We all are familiar with PTSD, but have you ever heard of PTRD? Of course, this is not a real diagnosis, but sometimes when a relationship or marriage breaks up we feel completely traumatized. Our partner may have been verbally or emotionally controlling or they may have betrayed our trust, and we are left dealing with a variety of strong feelings. Or if the relationship fell apart for no obvious reason, we may struggle to recover or completely understand just what happened. We may ruminate and obsess about why the relationship failed and look to blame either ourselves or our spouse. Feelings of anger, hurt, and sadness may keep us up at night or consume our waking thoughts. The pain may be so deep that we are convinced that we will never experience romantic love again. Sometimes the words and experiences with our partner get imprinted in our brain and can be difficult to erase. We may assume that everyone will treat us in the same way or that we can't do anything right. In many cases, the lingering effects of the loss impact our relationships with our family and friends.
I have found that in most relationship break-ups, both parties play a role even if it was a minor one and figuring this out can be helpful. Maybe nothing could have saved the relationship, but accepting our part and then focusing on not repeating those mistakes helps us to approach future relationships with confidence. After an initial healing period, it is worthwhile to identify our patterns of destructive behaviors or those in the people we repeatedly choose and discern why are drawn to them. For instance, if we learned from our parents' relationship to never express weakness, we may have trouble being vulnerable enough to develop a strong commitment to another person. Or we may choose the opposite path and over-share too quickly, leading to enmeshed, unhealthy relationships. We might also inadvertently be drawn to someone with similar issues even though they have no desire to change. Other times we're drawn to individuals who have very different traits from our own in order to lean on their strengths, but sometimes these can become irritants. For instance, this may occur when a messy, chaotic person chooses a very neat and orderly person. Over time the partner's need for cleanliness can feel like a heavy burden.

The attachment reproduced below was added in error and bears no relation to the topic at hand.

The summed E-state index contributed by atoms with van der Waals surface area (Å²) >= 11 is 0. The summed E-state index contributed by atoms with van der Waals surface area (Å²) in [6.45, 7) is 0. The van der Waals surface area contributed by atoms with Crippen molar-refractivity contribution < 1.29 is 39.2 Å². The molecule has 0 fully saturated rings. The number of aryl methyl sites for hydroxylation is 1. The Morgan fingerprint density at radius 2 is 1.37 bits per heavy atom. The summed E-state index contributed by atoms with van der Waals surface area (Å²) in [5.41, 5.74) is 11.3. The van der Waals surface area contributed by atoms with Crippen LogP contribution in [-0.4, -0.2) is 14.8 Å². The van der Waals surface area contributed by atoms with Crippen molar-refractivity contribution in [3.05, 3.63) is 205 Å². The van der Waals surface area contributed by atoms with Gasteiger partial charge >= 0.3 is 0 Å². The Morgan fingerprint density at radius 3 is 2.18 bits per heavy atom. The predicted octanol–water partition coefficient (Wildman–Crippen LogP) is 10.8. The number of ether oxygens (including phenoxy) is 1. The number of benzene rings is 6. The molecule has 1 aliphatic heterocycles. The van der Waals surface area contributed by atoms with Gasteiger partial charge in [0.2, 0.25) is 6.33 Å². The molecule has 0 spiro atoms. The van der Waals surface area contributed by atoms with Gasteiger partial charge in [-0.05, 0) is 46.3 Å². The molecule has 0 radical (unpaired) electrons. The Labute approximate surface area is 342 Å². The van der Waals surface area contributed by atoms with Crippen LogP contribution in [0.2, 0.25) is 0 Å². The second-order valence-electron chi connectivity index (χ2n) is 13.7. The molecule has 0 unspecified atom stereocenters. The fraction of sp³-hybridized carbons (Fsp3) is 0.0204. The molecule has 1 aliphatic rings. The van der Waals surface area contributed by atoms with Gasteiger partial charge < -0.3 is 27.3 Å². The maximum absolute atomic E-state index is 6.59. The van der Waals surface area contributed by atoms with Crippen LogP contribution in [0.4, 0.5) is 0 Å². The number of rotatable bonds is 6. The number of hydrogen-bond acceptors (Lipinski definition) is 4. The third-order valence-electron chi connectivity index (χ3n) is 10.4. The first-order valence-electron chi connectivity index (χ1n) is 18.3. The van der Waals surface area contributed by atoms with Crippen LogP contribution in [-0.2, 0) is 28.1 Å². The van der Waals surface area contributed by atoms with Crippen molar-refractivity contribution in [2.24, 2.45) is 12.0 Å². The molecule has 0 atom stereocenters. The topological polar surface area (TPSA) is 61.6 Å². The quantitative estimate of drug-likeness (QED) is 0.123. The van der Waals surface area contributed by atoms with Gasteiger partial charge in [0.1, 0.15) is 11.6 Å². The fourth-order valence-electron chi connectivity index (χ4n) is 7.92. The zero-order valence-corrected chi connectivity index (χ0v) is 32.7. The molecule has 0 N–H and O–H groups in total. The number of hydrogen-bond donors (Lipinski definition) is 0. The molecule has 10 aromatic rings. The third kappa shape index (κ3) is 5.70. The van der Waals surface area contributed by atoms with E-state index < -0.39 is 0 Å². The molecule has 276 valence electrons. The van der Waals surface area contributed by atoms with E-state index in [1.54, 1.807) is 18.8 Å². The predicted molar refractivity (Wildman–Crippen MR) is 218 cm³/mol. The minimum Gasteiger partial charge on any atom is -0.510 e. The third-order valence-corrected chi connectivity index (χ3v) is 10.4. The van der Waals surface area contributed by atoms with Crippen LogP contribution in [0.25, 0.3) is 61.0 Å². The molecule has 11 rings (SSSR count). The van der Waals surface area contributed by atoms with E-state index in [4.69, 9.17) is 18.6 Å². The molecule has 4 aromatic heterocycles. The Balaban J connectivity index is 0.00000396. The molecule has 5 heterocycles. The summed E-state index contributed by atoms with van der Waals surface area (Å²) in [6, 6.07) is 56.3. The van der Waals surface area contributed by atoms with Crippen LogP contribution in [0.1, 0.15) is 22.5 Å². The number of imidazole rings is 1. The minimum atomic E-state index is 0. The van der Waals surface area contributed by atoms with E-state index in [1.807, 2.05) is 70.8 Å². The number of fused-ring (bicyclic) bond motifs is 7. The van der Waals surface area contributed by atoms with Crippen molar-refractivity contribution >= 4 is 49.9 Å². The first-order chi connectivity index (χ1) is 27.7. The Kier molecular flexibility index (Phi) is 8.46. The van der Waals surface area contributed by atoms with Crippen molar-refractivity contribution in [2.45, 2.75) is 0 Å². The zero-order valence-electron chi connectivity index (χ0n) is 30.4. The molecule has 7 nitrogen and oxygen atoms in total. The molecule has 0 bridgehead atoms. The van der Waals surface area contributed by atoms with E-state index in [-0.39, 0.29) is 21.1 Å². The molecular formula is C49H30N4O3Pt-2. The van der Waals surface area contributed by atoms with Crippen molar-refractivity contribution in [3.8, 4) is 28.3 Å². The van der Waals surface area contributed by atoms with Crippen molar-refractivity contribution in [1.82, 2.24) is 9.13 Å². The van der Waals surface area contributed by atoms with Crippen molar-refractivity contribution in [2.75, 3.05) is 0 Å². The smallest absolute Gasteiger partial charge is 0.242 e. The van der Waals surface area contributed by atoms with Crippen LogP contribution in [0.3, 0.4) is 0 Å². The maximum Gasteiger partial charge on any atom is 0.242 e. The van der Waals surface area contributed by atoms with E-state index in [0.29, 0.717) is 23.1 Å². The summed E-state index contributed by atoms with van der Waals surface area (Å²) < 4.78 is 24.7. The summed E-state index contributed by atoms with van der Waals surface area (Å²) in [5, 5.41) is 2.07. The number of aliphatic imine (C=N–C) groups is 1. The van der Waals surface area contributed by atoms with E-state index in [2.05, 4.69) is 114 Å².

So how do you work through relationship failure? First, you need to recognize and accept the emotional fallout. You can verbalize it or write about it, but you have to go through it to get through it. Often, writing letters to the person and yourself expressing the pain are the first steps toward forgiveness and healing. These letters don't need to go anywhere; they are just for you. Secondly, identify the needs that weren't met in the relationship and try to figure out why, for example, maybe they weren't expressed directly or maybe the other person focused only on themselves. It could be that the relationship operated on a parent-child level instead of interacting as two equal adults. The person in the parent role tends to be nagging and micromanaging while the person in the child role is avoidant and emotionally immature. In addition, we can learn to be assertive, maintain healthy boundaries, and take responsibility for our own baggage. Ultimately, we need to grieve the loss, learn from our experiences, let go of the pain, and figure out what we can do differently in our next relationship. If we feel stuck it may be helpful to get connected with a support group or seek professional counseling. Healing starts with us.